This is the another post in my series comparing Strategy Deployment and other approaches, with the intent to show that there are may ways of approaching it and highlight the common ground.
In May this year Dan North published a great post about applying OKRs – Objectives and Key Results. I’ve been aware of OKRs for some time, and we experimented with them a bit when I was at Rally, and Dan’s post prompted me to re-visit them from the perspective of Strategy Deployment.
To begin with…
Lets look at the two key elements of OKRs:
- Objectives – these are what you would like to achieve. They are where you want to go. In Strategy Deployment terms, I would say they are the Tactics you will focus on.
- Key Results – these are the numbers that will change when you have achieved an Objective? They are how you will know you are getting there. In Strategy Deployment terms I would say they are the Evidence you will look for.
OKRs are generally defined quarterly at different levels, from the highest organisational OKRs, through department and team OKRs down to individual OKRs. Each level’s OKRs should reflect how they will achieve the next level up’s OKRs. They are not handed down by managers, however, but they are created collaboratively by challenging and negotiating, and they are transparent and visible to everyone. At the end of the quarter they are then scored at every level as a way of assessing, learning and steering.
As such, OKRs provide a mechanism for both alignment & autonomy, and I would say that the quarterly cascading of Objectives, measured by Key Results, could be considered to be the simplest form of Strategy Deployment and a very good way of boot-strapping a Strategy Deployment approach.
Having said that…
There are a few things about OKRs that I’m unsure about, and that I miss from the X-Matrix model.
It seems to me that while OKRs focus on a quarterly, shorter term time horizon, the longer term aspirations and strategies are only implied in the creation of top level OKRs and the subsequent cascading process. If those aspirations and strategies are not explicit, is there a risk that the detailed, individual OKRs don’t end up drifting away from the original intent?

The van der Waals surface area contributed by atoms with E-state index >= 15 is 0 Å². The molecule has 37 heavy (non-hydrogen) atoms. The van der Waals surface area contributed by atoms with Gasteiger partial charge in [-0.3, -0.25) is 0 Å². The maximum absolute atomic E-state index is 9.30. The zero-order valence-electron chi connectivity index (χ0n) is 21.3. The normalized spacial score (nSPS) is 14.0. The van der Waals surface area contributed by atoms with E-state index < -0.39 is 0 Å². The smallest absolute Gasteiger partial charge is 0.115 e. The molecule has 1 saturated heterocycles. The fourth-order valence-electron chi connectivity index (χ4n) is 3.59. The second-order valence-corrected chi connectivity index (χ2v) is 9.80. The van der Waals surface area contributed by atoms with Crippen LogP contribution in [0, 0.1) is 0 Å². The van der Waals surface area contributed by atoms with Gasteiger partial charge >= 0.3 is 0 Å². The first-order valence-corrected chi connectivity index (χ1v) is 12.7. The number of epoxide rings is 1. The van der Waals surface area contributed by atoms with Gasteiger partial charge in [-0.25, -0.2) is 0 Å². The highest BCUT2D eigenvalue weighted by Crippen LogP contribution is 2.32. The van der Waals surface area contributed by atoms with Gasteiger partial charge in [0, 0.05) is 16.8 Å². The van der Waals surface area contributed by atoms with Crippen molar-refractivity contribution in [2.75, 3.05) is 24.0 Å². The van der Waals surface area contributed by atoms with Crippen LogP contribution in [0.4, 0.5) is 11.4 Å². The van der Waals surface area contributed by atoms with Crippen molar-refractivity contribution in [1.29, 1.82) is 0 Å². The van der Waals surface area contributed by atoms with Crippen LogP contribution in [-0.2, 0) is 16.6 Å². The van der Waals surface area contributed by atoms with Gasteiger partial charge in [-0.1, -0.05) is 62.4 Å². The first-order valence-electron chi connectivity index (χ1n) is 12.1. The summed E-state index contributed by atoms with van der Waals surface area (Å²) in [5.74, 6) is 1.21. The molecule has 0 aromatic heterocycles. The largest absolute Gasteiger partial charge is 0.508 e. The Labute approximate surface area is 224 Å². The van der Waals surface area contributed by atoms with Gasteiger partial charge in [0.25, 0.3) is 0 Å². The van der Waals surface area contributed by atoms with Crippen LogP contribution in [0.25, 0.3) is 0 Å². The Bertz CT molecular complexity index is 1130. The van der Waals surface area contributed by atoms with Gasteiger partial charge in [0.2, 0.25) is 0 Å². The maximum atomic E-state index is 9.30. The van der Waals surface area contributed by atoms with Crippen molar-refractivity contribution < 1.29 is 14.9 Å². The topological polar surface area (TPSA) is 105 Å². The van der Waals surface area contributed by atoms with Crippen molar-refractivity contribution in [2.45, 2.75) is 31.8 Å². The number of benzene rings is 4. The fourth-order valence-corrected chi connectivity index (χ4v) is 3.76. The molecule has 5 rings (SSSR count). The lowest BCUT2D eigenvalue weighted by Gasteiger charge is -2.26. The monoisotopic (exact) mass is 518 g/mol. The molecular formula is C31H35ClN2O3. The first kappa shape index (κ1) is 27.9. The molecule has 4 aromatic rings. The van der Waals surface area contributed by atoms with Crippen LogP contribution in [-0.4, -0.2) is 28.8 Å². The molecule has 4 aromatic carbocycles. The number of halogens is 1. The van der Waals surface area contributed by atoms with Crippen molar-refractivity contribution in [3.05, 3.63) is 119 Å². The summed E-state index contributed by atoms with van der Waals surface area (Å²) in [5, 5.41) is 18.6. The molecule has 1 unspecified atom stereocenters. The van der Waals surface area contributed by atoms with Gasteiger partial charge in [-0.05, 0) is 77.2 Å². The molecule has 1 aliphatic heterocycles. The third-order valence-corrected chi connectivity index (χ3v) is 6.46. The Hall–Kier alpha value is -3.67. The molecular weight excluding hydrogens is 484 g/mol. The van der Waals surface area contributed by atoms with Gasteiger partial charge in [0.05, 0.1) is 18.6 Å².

This is amplified by the fact that OKRs naturally form a one-to-many hierarchical structure through decomposition, as opposed to the messy coherence of the X-Matrix. As the organisational OKRs cascade their way down to individual OKRs, there is also a chance that as they potentially drift away from the original intent, they also begin to conflict with each other. What is to stop one person’s key results being diametrically opposed to someone else’s?
Admittedly, the open and collaborative nature of the process may guard against this, and the cascading doesn’t have to be quite so linear, but it still feels like an exercise in local optimisation. If each individual meets their objectives, then each department and team will meet their objectives, and thus the organisation will meet its objectives. Systems Thinking suggests that rather than optimising the parts like this, we should look to optimise the whole.
OKRs do seem like a simple form of organisational improvement in which solutions emerge from the people closest to the problem. I’m interested in learning more about how the risks I have highlighted might be mitigated. I can imagine how OKRs could be blended with an X-Matrix as a way of doing this, where Objectives map to shared Tactics and Key Results map to shared Evidence.
If you have any experience of OKRs, let me know your feedback in the comments.